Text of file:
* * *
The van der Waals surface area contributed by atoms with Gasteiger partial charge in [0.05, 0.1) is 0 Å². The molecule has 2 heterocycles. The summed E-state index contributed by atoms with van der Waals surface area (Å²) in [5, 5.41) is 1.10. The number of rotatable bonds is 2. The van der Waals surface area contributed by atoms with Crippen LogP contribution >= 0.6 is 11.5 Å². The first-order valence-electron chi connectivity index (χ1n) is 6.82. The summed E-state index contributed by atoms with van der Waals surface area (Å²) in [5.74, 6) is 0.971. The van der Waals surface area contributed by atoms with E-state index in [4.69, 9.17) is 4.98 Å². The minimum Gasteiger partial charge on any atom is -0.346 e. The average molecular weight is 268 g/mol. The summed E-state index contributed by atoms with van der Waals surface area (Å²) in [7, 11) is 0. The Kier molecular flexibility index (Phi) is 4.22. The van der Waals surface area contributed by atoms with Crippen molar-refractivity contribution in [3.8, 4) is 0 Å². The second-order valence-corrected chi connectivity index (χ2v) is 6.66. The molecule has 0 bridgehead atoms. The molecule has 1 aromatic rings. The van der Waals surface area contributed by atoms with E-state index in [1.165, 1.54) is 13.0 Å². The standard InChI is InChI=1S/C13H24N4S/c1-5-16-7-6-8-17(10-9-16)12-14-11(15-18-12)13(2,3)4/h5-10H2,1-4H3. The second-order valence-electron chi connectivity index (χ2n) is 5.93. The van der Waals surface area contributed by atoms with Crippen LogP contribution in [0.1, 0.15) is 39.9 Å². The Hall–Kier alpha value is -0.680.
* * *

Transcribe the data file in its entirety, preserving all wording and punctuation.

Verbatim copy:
The van der Waals surface area contributed by atoms with Gasteiger partial charge in [0.05, 0.1) is 0 Å². The molecule has 2 heterocycles. The summed E-state index contributed by atoms with van der Waals surface area (Å²) in [5, 5.41) is 1.10. The number of rotatable bonds is 2. The van der Waals surface area contributed by atoms with Crippen LogP contribution >= 0.6 is 11.5 Å². The first-order valence-electron chi connectivity index (χ1n) is 6.82. The summed E-state index contributed by atoms with van der Waals surface area (Å²) in [5.74, 6) is 0.971. The van der Waals surface area contributed by atoms with E-state index in [4.69, 9.17) is 4.98 Å². The minimum Gasteiger partial charge on any atom is -0.346 e. The average molecular weight is 268 g/mol. The summed E-state index contributed by atoms with van der Waals surface area (Å²) in [7, 11) is 0. The Kier molecular flexibility index (Phi) is 4.22. The van der Waals surface area contributed by atoms with Crippen molar-refractivity contribution in [3.8, 4) is 0 Å². The second-order valence-corrected chi connectivity index (χ2v) is 6.66. The molecule has 0 bridgehead atoms. The molecule has 1 aromatic rings. The van der Waals surface area contributed by atoms with E-state index in [1.165, 1.54) is 13.0 Å². The standard InChI is InChI=1S/C13H24N4S/c1-5-16-7-6-8-17(10-9-16)12-14-11(15-18-12)13(2,3)4/h5-10H2,1-4H3. The second-order valence-electron chi connectivity index (χ2n) is 5.93. The van der Waals surface area contributed by atoms with Crippen LogP contribution in [0.1, 0.15) is 39.9 Å². The Hall–Kier alpha value is -0.680.